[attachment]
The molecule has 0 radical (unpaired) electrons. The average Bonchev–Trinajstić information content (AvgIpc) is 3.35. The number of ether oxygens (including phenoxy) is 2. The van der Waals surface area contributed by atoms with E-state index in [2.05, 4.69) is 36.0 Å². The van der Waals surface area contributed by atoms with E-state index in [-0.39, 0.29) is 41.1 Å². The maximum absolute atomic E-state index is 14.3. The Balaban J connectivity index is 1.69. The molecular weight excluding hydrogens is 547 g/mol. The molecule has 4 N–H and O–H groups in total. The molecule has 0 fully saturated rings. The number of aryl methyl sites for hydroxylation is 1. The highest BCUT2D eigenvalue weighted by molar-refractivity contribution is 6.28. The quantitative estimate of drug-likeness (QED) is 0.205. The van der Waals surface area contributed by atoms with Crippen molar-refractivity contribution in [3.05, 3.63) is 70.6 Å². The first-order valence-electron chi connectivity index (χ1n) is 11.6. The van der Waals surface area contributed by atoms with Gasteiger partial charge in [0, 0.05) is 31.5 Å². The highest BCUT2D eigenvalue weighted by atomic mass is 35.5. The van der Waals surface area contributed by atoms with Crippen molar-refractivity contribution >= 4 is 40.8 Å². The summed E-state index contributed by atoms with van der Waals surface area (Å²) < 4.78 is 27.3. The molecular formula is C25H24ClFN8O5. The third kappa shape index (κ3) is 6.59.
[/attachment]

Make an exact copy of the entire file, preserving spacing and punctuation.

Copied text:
The molecule has 0 radical (unpaired) electrons. The average Bonchev–Trinajstić information content (AvgIpc) is 3.35. The number of ether oxygens (including phenoxy) is 2. The van der Waals surface area contributed by atoms with E-state index in [2.05, 4.69) is 36.0 Å². The van der Waals surface area contributed by atoms with E-state index in [-0.39, 0.29) is 41.1 Å². The maximum absolute atomic E-state index is 14.3. The Balaban J connectivity index is 1.69. The molecular weight excluding hydrogens is 547 g/mol. The molecule has 4 N–H and O–H groups in total. The molecule has 0 fully saturated rings. The number of aryl methyl sites for hydroxylation is 1. The highest BCUT2D eigenvalue weighted by molar-refractivity contribution is 6.28. The quantitative estimate of drug-likeness (QED) is 0.205. The van der Waals surface area contributed by atoms with Crippen molar-refractivity contribution in [3.05, 3.63) is 70.6 Å². The first-order valence-electron chi connectivity index (χ1n) is 11.6. The van der Waals surface area contributed by atoms with Gasteiger partial charge in [0, 0.05) is 31.5 Å². The highest BCUT2D eigenvalue weighted by atomic mass is 35.5. The van der Waals surface area contributed by atoms with Crippen molar-refractivity contribution >= 4 is 40.8 Å². The summed E-state index contributed by atoms with van der Waals surface area (Å²) < 4.78 is 27.3. The molecular formula is C25H24ClFN8O5. The third kappa shape index (κ3) is 6.59.